A few years back, a pālagi friend and I were discussing the latest round of bigoted comments in headlines. It was when Waiheke was called a "white man's island". After laughing about the backwardness of it all, he turned to me and said: "You don't really experience racism, right?"
Whiplash is probably too extreme a descriptor for my reaction, but the comment definitely jarred. Enough that it still pops up and gets mulled over when discussions around racism, or so-called "casual racism" come up.
While I do not remember how I replied, or whether I replied at all, I do remember trying to think through someone's perspective where racism — intentional or unintentional — is not part of life. I could not do it then, even now.
It is that funny thing where, more often than not, problems that exist through how we live and practise culture cannot be neatly summed up, slotted into a defined space and extracted with a bad-vibes vacuum machine.
That is what racism is to me. It is part of life, and while overt, ugly examples backed by emboldened comments and symbols are easy to identify, there are many more subtle ways it hangs around. One deals with those situations as they cross one's path.
In the weeks since the Christchurch attacks, I have observed numerous voices explain the role of ever-present racist and prejudiced attitudes in New Zealand. They have shared their experiences and the link they believe those attitudes have to extremism and the safety of members of the community.
Discussions evolved and broadened to include a possible name change to the Canterbury Crusaders. A week ago, I flicked on the radio to hear about why some felt keeping the "Crusaders" name is important. At the time, the initiator of the petition to retain the franchise name was being interviewed.
" ... Personally, I don't see any connection whatsoever with the Crusaders rugby team and the atrocities that happened all those years ago because I don't see them as those kinds of Crusaders [like] the Knights Templar," he explained.
"I see them [in] a positive way, King Arthur and the Knights of the Round Table. Men gathering together to go to battle for their realm."
He concluded: "It's so hard because we are known as one-eyed Cantabrians, and that's the simple fact. They are part of our family, they are our community, they are Canterbury."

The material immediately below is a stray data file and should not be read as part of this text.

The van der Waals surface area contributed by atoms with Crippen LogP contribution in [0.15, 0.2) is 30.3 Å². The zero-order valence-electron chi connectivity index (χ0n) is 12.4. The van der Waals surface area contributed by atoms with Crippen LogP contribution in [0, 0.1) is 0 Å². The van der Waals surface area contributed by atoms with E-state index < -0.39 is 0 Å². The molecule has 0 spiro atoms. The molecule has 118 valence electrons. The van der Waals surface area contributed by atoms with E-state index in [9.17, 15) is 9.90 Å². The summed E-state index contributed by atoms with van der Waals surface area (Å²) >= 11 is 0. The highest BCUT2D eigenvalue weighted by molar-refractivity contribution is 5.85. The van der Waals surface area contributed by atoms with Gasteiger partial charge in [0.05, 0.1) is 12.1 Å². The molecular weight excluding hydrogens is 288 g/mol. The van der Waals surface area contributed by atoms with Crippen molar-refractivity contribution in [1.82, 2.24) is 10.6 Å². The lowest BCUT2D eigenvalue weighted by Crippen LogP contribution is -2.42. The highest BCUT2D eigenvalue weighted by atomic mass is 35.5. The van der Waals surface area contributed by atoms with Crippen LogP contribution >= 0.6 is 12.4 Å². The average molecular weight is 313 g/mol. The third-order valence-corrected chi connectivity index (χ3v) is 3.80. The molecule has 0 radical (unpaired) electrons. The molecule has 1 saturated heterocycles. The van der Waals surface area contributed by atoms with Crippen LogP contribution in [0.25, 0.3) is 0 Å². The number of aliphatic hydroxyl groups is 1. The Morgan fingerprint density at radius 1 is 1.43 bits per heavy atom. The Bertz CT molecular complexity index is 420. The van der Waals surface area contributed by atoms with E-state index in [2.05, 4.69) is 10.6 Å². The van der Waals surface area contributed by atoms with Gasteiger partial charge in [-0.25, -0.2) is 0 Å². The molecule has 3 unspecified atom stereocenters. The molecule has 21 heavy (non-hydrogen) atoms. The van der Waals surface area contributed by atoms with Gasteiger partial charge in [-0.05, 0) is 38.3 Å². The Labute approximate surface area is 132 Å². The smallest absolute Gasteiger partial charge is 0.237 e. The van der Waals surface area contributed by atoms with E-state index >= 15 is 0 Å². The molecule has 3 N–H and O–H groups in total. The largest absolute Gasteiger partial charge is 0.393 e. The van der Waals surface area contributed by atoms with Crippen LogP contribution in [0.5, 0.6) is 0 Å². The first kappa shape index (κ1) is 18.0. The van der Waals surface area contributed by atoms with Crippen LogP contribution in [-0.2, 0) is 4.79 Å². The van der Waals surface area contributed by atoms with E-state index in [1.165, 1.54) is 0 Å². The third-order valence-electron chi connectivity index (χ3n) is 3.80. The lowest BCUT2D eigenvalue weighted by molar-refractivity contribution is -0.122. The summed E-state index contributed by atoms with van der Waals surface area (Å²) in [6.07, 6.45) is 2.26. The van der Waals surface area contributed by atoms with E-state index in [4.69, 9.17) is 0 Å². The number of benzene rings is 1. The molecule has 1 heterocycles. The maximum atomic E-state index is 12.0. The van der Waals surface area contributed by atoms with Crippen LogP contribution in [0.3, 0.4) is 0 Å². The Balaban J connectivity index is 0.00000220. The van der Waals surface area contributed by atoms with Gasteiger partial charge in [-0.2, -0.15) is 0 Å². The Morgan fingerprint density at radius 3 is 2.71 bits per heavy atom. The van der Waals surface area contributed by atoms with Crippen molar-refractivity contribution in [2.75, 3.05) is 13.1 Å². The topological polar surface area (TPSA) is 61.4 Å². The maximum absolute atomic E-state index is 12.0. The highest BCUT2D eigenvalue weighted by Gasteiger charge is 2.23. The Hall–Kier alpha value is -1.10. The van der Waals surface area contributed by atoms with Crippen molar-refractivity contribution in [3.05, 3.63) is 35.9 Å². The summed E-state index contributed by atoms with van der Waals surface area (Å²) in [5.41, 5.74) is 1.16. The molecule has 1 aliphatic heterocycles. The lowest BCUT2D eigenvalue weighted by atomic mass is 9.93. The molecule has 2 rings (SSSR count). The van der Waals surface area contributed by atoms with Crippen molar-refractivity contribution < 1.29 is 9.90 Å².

It was that same jarring feeling from a few years back, only this time it felt worse and I really did wish there was a bad-vibes vacuum to remove it from my afternoon. While there are a number of red herrings in those comments, looking at the overall approach the petition takes to defending the Crusaders name is important.
Indeed, debating differences in opinion is healthy. However, ignorance of concept, ethos and relevance are likely to culminate in incomplete and unhelpful viewpoints. Support and nostalgia for the Crusaders team is lauded. But, failing to acknowledge that the current name has a context representing more than New Zealand's most successful Super Rugby team undermines the issues.
That unwillingness to entertain alternative viewpoints is reflective of the much bigger barrier around understanding racism.
I will give the petitioner the benefit of the doubt. Just like my friend, who said "you don't really experience racism, right". He simply thought that the circle we, and even just I existed in, was above bigoted attitudes.
The problem with thinking about racism like that is it does not reflect real life. Racist attitudes and behaviours exist whether acknowledged or not. Dismissing them is unhelpful.
Similarly, the debate over the name "Crusaders" ought not to be viewed as whether it has a connection to the massacres of the Christian Crusades. Accept it does. Having done that, we can consider what keeping the name means in the context of the Christchurch attacks and of racism in New Zealand.
• Teuila Fuatai is an Auckland-based freelance writer. Her Herald column will run fortnightly, on Tuesdays.